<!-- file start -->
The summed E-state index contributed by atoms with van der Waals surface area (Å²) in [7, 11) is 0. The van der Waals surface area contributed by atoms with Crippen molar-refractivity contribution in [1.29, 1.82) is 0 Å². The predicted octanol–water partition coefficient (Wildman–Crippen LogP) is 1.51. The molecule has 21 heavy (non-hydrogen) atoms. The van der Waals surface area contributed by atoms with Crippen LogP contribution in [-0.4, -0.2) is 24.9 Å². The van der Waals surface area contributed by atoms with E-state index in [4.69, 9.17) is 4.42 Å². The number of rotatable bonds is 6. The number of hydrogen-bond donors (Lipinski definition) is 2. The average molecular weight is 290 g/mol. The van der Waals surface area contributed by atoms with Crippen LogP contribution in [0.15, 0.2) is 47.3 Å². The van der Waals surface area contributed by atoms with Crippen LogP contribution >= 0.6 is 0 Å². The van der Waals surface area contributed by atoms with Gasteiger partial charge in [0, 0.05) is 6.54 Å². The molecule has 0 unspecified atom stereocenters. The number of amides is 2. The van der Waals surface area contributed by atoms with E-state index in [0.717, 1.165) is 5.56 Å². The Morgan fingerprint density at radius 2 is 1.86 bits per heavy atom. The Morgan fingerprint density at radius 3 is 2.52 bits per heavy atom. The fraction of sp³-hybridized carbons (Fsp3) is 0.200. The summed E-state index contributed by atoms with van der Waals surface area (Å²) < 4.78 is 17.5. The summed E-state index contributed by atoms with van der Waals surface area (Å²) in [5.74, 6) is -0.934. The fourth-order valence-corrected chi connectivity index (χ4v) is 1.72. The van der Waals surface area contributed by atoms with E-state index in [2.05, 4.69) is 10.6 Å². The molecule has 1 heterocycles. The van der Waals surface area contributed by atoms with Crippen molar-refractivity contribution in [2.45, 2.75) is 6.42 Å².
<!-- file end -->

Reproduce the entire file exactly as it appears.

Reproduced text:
The summed E-state index contributed by atoms with van der Waals surface area (Å²) in [7, 11) is 0. The van der Waals surface area contributed by atoms with Crippen molar-refractivity contribution in [1.29, 1.82) is 0 Å². The predicted octanol–water partition coefficient (Wildman–Crippen LogP) is 1.51. The molecule has 21 heavy (non-hydrogen) atoms. The van der Waals surface area contributed by atoms with Crippen LogP contribution in [-0.4, -0.2) is 24.9 Å². The van der Waals surface area contributed by atoms with E-state index in [4.69, 9.17) is 4.42 Å². The number of rotatable bonds is 6. The number of hydrogen-bond donors (Lipinski definition) is 2. The average molecular weight is 290 g/mol. The van der Waals surface area contributed by atoms with Crippen LogP contribution in [0.15, 0.2) is 47.3 Å². The van der Waals surface area contributed by atoms with Crippen LogP contribution >= 0.6 is 0 Å². The van der Waals surface area contributed by atoms with Gasteiger partial charge in [0, 0.05) is 6.54 Å². The molecule has 0 unspecified atom stereocenters. The number of amides is 2. The van der Waals surface area contributed by atoms with E-state index in [0.717, 1.165) is 5.56 Å². The Morgan fingerprint density at radius 2 is 1.86 bits per heavy atom. The Morgan fingerprint density at radius 3 is 2.52 bits per heavy atom. The fraction of sp³-hybridized carbons (Fsp3) is 0.200. The summed E-state index contributed by atoms with van der Waals surface area (Å²) < 4.78 is 17.5. The summed E-state index contributed by atoms with van der Waals surface area (Å²) in [5.74, 6) is -0.934. The fourth-order valence-corrected chi connectivity index (χ4v) is 1.72. The van der Waals surface area contributed by atoms with E-state index in [2.05, 4.69) is 10.6 Å². The molecule has 1 heterocycles. The van der Waals surface area contributed by atoms with Crippen molar-refractivity contribution in [2.45, 2.75) is 6.42 Å².